07 Aug Cylinder locking devices on backhoe stabiliser legs
Paul’s Post – the good oil from our chief techo
Cylinder locking devices on backhoe stabiliser legs?
I was recently asked to explain the application of the following Plant Assessor question to a backhoe loader inspection.
“Is this item of plant fitted with stabiliser legs, (answer N/A if not fitted), if so are hydraulic cylinder locking devices fitted to each to prevent movement in the event of hydraulic failure?”
The journey to this question appearing in Plant Assessor starts in AS1418, commonly known as “the crane standard” and finishes in the 2014 Guide for safe design of plant issued by Safe Work Australia.
In addition to these two important reference documents are many additional technical references that imply the need for these controls on stabiliser legs – however I’ll focus on these two today.
It is important to note that each section of AS1418 covers specific types of machinery e.g. AS1418.4 covers tower cranes, AS1418.5 covers mobile cranes, AS1418.16 covers concrete placing booms etc.
AS1418.1 specifies the general requirements for cranes, these requirements are applicable to all machines mentioned in any part of the AS1418 series unless there is a differing specific requirement contained in the individual parts of AS1418 for specific crane types.
AS1418.8 section 5 specifies the requirements for Earthmoving equipment when used to lift freely suspended loads. Backhoes are specifically mentioned the scope statement of this section:
Together with Section 1, the requirements of this Section shall apply when earthmoving equipment, including backhoes, front-end loaders, excavators, tool carriers and similar units are used for lifting freely suspended loads as secondary function associated with the normal applications of the equipment (e.g., lifting and moving pipes, unloading construction equipment, manoeuvring accessories associated with the equipment).
Section 5 does not contain a requirement for stabiliser legs to have cylinder locking devices however AS1418.1 clause 9.3.5 states the following:
9.3.5 Hydraulic circuits shall be designed and constructed, and the components adjusted, so that surge pressures remain within the allowable pressure limits of all a ected components of the system. The circuits shall incorporate the following safety features:
(a) Components accessible for easy and safe adjustment, maintenance and periodic testing.
(b) Safety devices to protect against the e ects of the failure of a hose in any support circuit on a crane…
Now remember that the requirements of AS1418.1 are applicable to backhoes as they are covered by a specific part of AS1418. Therefore this requirement is applicable to backhoes.
What if my backhoe can’t* be used as a crane I hear you ask? An excellent question and surely a genuine reason why AS1418 should not be applicable. This is where the Safe Work Australia guide is relevant.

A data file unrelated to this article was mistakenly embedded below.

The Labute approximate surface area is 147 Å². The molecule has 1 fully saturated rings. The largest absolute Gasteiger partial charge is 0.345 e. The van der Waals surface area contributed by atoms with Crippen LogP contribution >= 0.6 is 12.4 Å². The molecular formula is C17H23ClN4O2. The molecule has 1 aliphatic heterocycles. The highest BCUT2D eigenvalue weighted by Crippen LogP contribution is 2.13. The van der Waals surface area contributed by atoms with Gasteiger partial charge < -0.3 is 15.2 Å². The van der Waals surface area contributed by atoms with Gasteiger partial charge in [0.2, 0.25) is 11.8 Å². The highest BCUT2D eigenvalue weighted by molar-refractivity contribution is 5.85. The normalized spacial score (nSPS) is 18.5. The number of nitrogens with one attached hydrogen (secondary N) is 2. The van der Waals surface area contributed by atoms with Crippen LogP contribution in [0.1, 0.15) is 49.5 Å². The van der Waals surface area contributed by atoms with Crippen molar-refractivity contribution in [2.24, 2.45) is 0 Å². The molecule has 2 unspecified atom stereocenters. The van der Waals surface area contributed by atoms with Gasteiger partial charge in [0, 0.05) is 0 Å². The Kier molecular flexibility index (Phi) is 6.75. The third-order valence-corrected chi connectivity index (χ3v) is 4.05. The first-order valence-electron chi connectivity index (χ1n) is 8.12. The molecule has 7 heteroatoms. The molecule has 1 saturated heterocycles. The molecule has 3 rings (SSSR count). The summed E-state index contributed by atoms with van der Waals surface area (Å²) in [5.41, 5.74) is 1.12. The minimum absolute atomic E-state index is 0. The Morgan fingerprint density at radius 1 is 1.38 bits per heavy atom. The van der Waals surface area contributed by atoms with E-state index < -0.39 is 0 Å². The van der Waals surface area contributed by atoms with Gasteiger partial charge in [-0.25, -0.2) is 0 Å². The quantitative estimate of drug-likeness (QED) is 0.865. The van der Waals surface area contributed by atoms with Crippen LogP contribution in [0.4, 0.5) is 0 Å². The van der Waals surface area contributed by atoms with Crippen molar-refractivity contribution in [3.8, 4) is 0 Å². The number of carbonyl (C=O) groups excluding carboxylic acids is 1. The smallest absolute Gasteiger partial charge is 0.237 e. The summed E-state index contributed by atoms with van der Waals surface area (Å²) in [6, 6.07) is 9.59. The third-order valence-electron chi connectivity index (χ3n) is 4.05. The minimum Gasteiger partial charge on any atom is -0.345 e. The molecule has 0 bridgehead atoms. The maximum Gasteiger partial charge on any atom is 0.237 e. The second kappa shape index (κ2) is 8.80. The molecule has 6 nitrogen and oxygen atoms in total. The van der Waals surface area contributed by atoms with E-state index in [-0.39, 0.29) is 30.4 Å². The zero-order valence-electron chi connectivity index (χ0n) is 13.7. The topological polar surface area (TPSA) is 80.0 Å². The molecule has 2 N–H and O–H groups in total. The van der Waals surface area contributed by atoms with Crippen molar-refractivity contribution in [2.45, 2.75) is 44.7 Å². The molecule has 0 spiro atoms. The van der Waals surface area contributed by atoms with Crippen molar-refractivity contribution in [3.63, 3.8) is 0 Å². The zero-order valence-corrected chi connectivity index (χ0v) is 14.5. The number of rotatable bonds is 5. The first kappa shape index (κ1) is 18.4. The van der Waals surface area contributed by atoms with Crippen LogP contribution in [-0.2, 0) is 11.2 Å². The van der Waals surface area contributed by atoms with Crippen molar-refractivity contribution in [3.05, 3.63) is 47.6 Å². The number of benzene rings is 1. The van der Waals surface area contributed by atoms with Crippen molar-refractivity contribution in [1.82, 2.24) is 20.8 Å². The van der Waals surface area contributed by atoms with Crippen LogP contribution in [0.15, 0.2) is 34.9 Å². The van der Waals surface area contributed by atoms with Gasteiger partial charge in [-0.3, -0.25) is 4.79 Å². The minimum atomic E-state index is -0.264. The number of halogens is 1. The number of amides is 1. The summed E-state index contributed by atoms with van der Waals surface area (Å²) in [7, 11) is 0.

* Plant Assessor defines this as having no lifting point therefore unable to lift a feely suspended load. It is fair to say that most backhoes have a lifting point fitted.
Safe Work Australia Guide for Safe Design of Plant
This document provides informative and practical guidance for people designing and redesigning plant & equipment. It contains the following statement regarding stability which is applicable to all machinery.
Unstable plant is a hazard. It can topple, parts can fall o or it can unexpectedly move and result in workers or others in the workplace su ering crushing or impact injuries. Designers should ensure plant is designed to be stable and without risk of overturning, falling or unexpected movement during erection or installation and under all operating conditions. It may be necessary for designers to consult with other stakeholders including manufacturers, erectors, installers and end users.
Stabiliser legs are fitted to a backhoe to provide a level platform for the machine to allow the backhoe boom and stick to move in a consistent plane while digging, dumping spoil or loading trucks etc. while on both level and non-level surfaces.
Sudden collapse of a supporting stabiliser leg may cause the backhoe to drop on that side, and this unexpected movement could result in:
• workers in the area being struck by parts of the backhoe
• the backhoe rolling onto workers in the area
• the operator being injured from rollover of the backhoe
Therefore, in light of these and other references, and application of the risk assessment process, Plant Assessor applies the hydraulic cylinder locking devices question to backhoe loaders
As per usual, if you have any specific queries related to this or any other plant & equipment safety topic, please contact us.
Disclaimer: This information is intended to provide general information on the subject matter. This is not intended as legal or expert advice for your specific situation. You should seek professional advice before acting or relying on the content of this information. Please contact us for further assistance.